High tech wins cycle races, but strangles panache
By Chris Baldwin
LONDON (Reuters Life) - In Italy's Cinque Terre this May, professional cyclist David Millar swooped alone into blind corners and hairpin turns with supreme confidence, all thanks, he said, to a high-tech navigation device on his handlebars.
"The race that day was really technical, more like a mountain stage in a road race than an individual time trial, and nobody had any idea where the turns were or how to ride the course beforehand," said Millar.
"When you are racing that hard, you need every technical advantage you can find."
Millar, whose cycling team is sponsored by the satellite navigation device maker Garmin, arranged in April for a company representative to drive the wild, rolling hillside above Italy's Ligurian coast and map Stage 12 of the Giro d'Italia's 60-km (37.28 miles) course.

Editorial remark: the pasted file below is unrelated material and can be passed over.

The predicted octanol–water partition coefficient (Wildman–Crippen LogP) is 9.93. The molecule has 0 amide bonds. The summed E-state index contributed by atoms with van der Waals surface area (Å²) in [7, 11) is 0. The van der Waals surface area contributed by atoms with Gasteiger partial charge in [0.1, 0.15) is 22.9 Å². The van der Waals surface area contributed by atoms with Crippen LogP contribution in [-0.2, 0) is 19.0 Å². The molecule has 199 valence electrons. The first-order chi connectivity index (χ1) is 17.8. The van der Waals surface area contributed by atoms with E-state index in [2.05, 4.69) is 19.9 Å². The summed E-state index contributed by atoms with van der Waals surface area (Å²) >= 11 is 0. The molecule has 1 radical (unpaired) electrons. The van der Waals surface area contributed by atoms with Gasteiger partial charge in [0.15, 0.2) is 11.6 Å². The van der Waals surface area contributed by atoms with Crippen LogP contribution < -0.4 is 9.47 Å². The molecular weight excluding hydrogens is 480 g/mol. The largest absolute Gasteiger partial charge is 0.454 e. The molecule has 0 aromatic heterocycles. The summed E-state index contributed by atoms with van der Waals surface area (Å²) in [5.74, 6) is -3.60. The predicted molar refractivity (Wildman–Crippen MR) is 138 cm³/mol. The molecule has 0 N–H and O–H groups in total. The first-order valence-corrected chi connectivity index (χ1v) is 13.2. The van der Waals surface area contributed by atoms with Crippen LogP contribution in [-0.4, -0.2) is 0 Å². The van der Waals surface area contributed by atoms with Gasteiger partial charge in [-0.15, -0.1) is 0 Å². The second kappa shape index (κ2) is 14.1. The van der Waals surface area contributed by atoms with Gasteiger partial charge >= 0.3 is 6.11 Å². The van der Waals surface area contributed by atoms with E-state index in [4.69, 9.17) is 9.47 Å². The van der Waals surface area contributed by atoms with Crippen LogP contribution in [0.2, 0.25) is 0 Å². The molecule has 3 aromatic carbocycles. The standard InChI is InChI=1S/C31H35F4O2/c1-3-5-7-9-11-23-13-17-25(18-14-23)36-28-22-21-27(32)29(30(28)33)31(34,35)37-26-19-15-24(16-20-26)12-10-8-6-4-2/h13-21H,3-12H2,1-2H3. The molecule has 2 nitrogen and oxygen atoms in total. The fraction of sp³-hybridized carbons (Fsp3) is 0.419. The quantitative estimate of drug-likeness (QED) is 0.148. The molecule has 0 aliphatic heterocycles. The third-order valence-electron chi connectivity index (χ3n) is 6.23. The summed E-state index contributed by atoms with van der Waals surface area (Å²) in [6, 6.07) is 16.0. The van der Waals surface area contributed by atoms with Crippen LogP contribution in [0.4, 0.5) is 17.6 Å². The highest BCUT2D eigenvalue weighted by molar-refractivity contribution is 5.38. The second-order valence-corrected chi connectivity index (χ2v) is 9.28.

"So I could cook it into the corners hot because I knew just from looking down at my Garmin how tight the turn was. To have that GPS map on the bike definitely helped me race faster."
"CHESS ON WHEELS"
Cycling now uses an array of wireless technology to provide real time data. Athletes can track their heart rate on a wristwatch, their speed, pedal cadence and power output on small handlebar computers, and now their location with GPS devices.
In team cars following the peloton, directors use two-way radios to communicate with riders, track the race with onboard televisions, and take mobile phone calls from other directors to arrange temporary alliances as a day's events unfold. Continued...